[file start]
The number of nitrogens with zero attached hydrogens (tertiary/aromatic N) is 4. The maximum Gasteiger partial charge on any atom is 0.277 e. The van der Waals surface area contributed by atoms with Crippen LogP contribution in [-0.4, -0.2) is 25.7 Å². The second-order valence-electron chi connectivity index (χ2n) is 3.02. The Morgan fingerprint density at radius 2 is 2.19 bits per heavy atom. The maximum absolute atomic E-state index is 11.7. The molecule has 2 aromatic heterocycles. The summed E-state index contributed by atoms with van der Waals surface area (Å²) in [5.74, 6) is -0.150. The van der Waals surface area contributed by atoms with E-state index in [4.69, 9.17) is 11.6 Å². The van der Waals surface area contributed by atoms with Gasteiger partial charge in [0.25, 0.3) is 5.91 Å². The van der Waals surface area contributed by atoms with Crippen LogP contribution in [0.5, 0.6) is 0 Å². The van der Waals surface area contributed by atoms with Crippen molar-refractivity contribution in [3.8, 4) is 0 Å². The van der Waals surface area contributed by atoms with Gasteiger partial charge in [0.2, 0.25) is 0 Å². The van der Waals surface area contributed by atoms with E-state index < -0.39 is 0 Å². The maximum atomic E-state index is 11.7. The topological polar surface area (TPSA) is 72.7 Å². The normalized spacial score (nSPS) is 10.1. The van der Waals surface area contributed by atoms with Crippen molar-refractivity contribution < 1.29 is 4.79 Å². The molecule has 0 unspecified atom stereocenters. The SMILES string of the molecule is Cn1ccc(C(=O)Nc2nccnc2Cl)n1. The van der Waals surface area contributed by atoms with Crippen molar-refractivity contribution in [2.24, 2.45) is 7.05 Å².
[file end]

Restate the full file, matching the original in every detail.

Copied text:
The number of nitrogens with zero attached hydrogens (tertiary/aromatic N) is 4. The maximum Gasteiger partial charge on any atom is 0.277 e. The van der Waals surface area contributed by atoms with Crippen LogP contribution in [-0.4, -0.2) is 25.7 Å². The second-order valence-electron chi connectivity index (χ2n) is 3.02. The Morgan fingerprint density at radius 2 is 2.19 bits per heavy atom. The maximum absolute atomic E-state index is 11.7. The molecule has 2 aromatic heterocycles. The summed E-state index contributed by atoms with van der Waals surface area (Å²) in [5.74, 6) is -0.150. The van der Waals surface area contributed by atoms with E-state index in [4.69, 9.17) is 11.6 Å². The van der Waals surface area contributed by atoms with Gasteiger partial charge in [0.25, 0.3) is 5.91 Å². The van der Waals surface area contributed by atoms with Crippen LogP contribution in [0.5, 0.6) is 0 Å². The van der Waals surface area contributed by atoms with Crippen molar-refractivity contribution in [3.8, 4) is 0 Å². The van der Waals surface area contributed by atoms with Gasteiger partial charge in [0.2, 0.25) is 0 Å². The van der Waals surface area contributed by atoms with E-state index < -0.39 is 0 Å². The maximum atomic E-state index is 11.7. The topological polar surface area (TPSA) is 72.7 Å². The normalized spacial score (nSPS) is 10.1. The van der Waals surface area contributed by atoms with Crippen molar-refractivity contribution < 1.29 is 4.79 Å². The molecule has 0 unspecified atom stereocenters. The SMILES string of the molecule is Cn1ccc(C(=O)Nc2nccnc2Cl)n1. The van der Waals surface area contributed by atoms with Crippen molar-refractivity contribution in [2.24, 2.45) is 7.05 Å².